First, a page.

Figure 3
figure 3

Leaf fatty acid profiles obtained from Arabidopsis lines grown at 17°C (black bars) and 36°C (white bars). (A), wild-type Columbia. Mutant lines: (B) fad5; (C) fad6; (D) act1; (E) fad7 fad8; (F) act1 fad6.

Two principal changes were apparent among the individual lines in response to high temperature: an increase in the abundance of 16:0 and 18:2 fatty acids and a pronounced decrease of both trienoic polyunsaturated species, 16:3 and 18:3 (Fig. 3). In the case of the fad5 mutant line, which is deficient in the desaturation of 16:0 to 16:1 at the sn-2 position only on chloroplastic monogalactosyldiacylglycerol [32], the 16-C fatty acids from plants grown at 17°C resembles those of the wild type grown at high temperature (Fig. 3B). This includes the proportion of 16:3, which is essentially absent due to the block in the prokaryotic pathway at the level of 16:0. At 36°C, the composition of fad5 membranes is most similar among all of the mutants examined to that of the wild type grown at high temperature. The high degree of similarity of the fad5 and wild-type compositions may implicate the step catalyzed by the FAD5 desaturase to be an important control point in the acclimatization of the membrane composition in response to temperature.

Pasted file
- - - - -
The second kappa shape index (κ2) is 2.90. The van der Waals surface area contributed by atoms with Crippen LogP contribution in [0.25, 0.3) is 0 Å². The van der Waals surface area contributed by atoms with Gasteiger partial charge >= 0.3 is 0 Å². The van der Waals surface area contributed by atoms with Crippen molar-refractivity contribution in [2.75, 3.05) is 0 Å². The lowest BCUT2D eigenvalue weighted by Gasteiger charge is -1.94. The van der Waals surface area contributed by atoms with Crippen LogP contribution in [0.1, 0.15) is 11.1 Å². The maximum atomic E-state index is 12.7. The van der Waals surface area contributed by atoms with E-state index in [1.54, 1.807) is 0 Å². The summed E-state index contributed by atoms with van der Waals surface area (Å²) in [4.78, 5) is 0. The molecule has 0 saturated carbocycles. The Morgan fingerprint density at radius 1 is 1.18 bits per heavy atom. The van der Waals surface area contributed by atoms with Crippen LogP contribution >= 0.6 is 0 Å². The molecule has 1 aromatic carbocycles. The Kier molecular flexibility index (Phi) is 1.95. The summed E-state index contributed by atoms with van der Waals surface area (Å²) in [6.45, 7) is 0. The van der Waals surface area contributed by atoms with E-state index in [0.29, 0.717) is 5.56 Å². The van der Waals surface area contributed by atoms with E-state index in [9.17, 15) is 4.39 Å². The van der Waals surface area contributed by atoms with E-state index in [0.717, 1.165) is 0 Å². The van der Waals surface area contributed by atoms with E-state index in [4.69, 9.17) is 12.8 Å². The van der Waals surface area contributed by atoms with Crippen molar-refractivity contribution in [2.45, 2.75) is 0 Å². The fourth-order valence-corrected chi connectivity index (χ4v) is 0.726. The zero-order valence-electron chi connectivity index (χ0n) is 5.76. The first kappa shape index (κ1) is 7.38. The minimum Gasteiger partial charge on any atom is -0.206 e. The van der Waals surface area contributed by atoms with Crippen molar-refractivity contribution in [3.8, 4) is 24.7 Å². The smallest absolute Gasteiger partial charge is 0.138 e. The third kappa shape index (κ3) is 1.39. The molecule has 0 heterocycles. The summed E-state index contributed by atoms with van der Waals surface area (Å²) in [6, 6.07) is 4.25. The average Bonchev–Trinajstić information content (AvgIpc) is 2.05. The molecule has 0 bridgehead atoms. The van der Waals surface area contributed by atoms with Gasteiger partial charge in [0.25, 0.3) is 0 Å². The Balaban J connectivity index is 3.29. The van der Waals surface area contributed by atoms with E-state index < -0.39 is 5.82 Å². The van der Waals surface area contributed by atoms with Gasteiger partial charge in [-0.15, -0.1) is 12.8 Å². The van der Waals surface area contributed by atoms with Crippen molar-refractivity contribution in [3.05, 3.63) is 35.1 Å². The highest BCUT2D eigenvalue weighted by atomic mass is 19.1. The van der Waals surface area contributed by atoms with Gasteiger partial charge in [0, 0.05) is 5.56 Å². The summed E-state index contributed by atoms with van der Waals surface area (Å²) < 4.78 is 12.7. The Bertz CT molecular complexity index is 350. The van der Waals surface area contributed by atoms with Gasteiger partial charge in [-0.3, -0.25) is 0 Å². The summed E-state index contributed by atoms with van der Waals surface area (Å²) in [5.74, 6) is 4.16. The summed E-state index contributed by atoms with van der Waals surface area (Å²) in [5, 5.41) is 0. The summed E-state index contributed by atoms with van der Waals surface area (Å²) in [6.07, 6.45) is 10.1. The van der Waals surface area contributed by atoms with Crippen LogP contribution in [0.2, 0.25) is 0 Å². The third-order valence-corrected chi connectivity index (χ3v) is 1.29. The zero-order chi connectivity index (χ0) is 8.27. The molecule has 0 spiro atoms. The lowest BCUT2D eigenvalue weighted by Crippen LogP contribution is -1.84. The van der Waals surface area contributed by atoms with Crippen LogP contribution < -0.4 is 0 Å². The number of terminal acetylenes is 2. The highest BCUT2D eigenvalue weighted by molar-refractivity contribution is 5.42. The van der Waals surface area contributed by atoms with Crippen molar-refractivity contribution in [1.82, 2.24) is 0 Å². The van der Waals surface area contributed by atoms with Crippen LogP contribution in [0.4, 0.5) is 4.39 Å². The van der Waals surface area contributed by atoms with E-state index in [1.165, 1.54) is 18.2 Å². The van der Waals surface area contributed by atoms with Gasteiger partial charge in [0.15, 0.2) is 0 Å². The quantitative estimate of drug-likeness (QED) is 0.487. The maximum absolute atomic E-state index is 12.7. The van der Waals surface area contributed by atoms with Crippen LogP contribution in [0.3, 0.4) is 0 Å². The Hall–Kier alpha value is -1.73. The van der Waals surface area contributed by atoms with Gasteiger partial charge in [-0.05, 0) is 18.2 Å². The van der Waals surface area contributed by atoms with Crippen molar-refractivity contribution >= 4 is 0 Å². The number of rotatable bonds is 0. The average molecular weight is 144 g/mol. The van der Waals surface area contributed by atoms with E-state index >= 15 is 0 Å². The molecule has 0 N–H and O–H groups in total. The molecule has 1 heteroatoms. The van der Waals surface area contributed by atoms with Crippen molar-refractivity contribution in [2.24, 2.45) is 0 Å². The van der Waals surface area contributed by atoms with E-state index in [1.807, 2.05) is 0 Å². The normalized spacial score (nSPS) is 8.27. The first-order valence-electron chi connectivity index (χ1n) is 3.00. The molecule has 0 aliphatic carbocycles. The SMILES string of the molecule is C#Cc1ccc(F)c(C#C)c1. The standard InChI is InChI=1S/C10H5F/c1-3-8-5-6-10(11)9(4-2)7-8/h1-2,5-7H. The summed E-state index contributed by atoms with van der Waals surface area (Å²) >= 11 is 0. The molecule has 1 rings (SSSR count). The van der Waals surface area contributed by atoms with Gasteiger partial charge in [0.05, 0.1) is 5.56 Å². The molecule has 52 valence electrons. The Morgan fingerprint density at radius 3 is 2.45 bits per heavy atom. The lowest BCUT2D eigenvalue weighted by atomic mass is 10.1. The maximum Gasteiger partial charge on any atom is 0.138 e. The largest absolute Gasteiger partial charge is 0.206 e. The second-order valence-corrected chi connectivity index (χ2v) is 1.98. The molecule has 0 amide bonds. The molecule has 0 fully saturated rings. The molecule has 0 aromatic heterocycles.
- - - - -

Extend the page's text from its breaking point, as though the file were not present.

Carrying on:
Examination of the membrane fatty acid composition of the fad6 mutant line in response to high temperature similarly reveals the general trends seen in the wild-type line grown at elevated temperature (Fig. 3C). Because fad6 is deficient in the desaturation of 16:1 and 18:1 to 16:2 and 18:2, respectively, on all chloroplastic lipids [33], the accumulation of both 16:1 and 18:1 in this line are evident. The proportions of these two monounsaturated fatty acids remain virtually unchanged in fad6 plants grown at low and high temperature, showing that the overaccumulated levels of these species, due to the mutation in the FAD6 desaturase, is not subject to alterations in response to temperature.

The mutation in the act1 line blocks entry of fatty acids into the prokaryotic pathway by a deficiency in chloroplast GPAT [34]. This is reflected in the fatty acid composition of act1 plants grown at both low and high temperature, with a decrease in all 16-C fatty acid species (Fig. 3D). Temperature-induced changes in the fatty acid composition of the act1 line shows a profile highly similar overall in 18-C fatty acids compared to the wild type, suggesting that the desaturases controlling the conversion of 18:2 to 18:3 is a major control point capable of adjusting unsaturation levels of leaf membranes. The slightly elevated level of 18:2 at both temperatures in act1 compared to the wild type likely reflects the previously demonstrated increase of fatty acid flux into the chloroplast membranes via transfer of primarily this fatty acid [27, 34].